International Women’s Day and the Australian Women Writers Challenge
This Sunday, 8 March marks International Women’s Day, where we are encouraged to recognise the achievements of women, while calling for great equality.
And it’s not only men who need to do their part, argues my sister-in-law, Gemma Tognini, a former television journalist, who founded and is now managing director of corporate communication and PR firm, gtmedia:
What I also believe, strongly and from my own experience, is there is an important thread to this conversation that only women can address, and until we do, no lasting or meaningful change can occur. Put simply, it’s time for the Mean Girls to grow up.
Gemma’s article goes on to say that we need to:
cheer for each other without fear of somehow missing out.
Gemma writes about her experiences in the media and business worlds, but I’ve witnessed it elsewhere, too, including parenting websites and ‘mummy’ blogs. And look at the trolls that came out when Tara Moss chose to speak up about domestic violence. Sadly these are not isolated incidents.
As someone who was once a teenage girl, and more recently a teacher and mother, I have seen the claws come out at a very early age. But how can we expect anything different from our girls unless we show them an alternative way of being? Unless we champion the cause of other women, instead of seeing them as competition.
One woman leading the way is Elizabeth Lhuede. In 2012, she set up the Australian Women Writers Challenge after discovering that male authors were more likely to have their books reviewed than their female counterparts. According to VIDA – Women in Literary Arts, the gender inequality is evident in the book reviews published in major US magazines and journals. Crikey has published an equivalent review, conducted by Bookseller+Publisher, of a number of major Australian newspapers and magazines, with similar results, although with some notable exceptions such as the West Australian. Tara Moss and Jane Sullivan have also written about this imbalance.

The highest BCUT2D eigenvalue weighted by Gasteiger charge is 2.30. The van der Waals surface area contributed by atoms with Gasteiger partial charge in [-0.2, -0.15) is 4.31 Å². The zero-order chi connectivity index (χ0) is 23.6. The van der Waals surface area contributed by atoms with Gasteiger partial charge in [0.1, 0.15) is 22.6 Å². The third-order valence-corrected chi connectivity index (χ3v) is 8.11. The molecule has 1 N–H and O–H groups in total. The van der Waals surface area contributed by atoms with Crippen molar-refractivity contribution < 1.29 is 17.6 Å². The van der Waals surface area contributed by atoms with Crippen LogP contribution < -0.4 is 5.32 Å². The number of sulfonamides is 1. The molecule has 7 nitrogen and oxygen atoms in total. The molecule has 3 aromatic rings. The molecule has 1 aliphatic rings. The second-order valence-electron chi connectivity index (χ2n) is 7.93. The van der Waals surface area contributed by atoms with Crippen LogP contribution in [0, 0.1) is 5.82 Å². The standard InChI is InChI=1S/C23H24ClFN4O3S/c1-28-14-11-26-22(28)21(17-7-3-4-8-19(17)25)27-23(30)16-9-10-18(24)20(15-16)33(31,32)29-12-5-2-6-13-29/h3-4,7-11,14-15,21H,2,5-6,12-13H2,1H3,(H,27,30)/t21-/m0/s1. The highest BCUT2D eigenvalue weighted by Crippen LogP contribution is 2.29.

This is not because we lack quality writing by women. To the contrary. I could spend this entire year reading only books by Australian women and still not get through an incredible to-read pile. Yet many of them struggle to make a decent living for their hard work or receive the recognition they deserve.
So, in the spirit of Gemma’s words to ‘cheer for each other without fear of somehow missing out’, and the philosophy of my blog to create space for stories that enable others to flourish, I am joining the Australian Women Writers Challenge.
There are four levels of the Challenge to choose from:
- Stella: read 4 – if reviewing, review at least 3
- Miles: read 6 – if reviewing, review at least 4
- Franklin: read 10 – if reviewing, review at least 6
- Create your own challenge: nominate your own goal
I’ve selected the ‘Miles’ level this time round.
Participating in the Challenge doesn’t mean that I will love every book I read. Nor does it mean I will ignore books by men, but I will be choosing to encourage other writers rather than denigrate them for the sake of a critique. Why not join me?